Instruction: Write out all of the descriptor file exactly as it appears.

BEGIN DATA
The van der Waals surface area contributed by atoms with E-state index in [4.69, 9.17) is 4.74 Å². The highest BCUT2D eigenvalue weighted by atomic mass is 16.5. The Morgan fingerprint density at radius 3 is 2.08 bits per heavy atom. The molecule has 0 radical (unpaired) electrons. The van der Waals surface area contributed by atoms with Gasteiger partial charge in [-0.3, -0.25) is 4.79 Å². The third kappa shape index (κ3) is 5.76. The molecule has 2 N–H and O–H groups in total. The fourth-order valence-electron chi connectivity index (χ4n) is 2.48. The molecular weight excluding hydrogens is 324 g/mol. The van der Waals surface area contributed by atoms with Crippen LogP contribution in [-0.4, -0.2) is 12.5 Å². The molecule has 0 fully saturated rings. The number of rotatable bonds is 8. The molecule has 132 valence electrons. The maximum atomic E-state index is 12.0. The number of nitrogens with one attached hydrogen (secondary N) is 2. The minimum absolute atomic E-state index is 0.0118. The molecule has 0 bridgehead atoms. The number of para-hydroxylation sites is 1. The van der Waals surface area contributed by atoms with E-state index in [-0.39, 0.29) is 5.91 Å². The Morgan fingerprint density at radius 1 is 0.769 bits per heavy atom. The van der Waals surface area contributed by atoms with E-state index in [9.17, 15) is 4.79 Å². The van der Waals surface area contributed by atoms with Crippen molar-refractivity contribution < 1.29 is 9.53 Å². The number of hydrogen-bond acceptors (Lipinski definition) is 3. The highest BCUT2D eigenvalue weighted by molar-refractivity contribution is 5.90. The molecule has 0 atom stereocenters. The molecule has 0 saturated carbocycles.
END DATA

The van der Waals surface area contributed by atoms with E-state index in [4.69, 9.17) is 4.74 Å². The highest BCUT2D eigenvalue weighted by atomic mass is 16.5. The Morgan fingerprint density at radius 3 is 2.08 bits per heavy atom. The molecule has 0 radical (unpaired) electrons. The van der Waals surface area contributed by atoms with Gasteiger partial charge in [-0.3, -0.25) is 4.79 Å². The third kappa shape index (κ3) is 5.76. The molecule has 2 N–H and O–H groups in total. The fourth-order valence-electron chi connectivity index (χ4n) is 2.48. The molecular weight excluding hydrogens is 324 g/mol. The van der Waals surface area contributed by atoms with Crippen LogP contribution in [-0.4, -0.2) is 12.5 Å². The molecule has 0 fully saturated rings. The number of rotatable bonds is 8. The molecule has 132 valence electrons. The maximum atomic E-state index is 12.0. The number of nitrogens with one attached hydrogen (secondary N) is 2. The minimum absolute atomic E-state index is 0.0118. The molecule has 0 bridgehead atoms. The number of para-hydroxylation sites is 1. The van der Waals surface area contributed by atoms with E-state index in [-0.39, 0.29) is 5.91 Å². The Morgan fingerprint density at radius 1 is 0.769 bits per heavy atom. The van der Waals surface area contributed by atoms with E-state index in [9.17, 15) is 4.79 Å². The van der Waals surface area contributed by atoms with Crippen molar-refractivity contribution < 1.29 is 9.53 Å². The number of hydrogen-bond acceptors (Lipinski definition) is 3. The highest BCUT2D eigenvalue weighted by molar-refractivity contribution is 5.90. The molecule has 0 atom stereocenters. The molecule has 0 saturated carbocycles.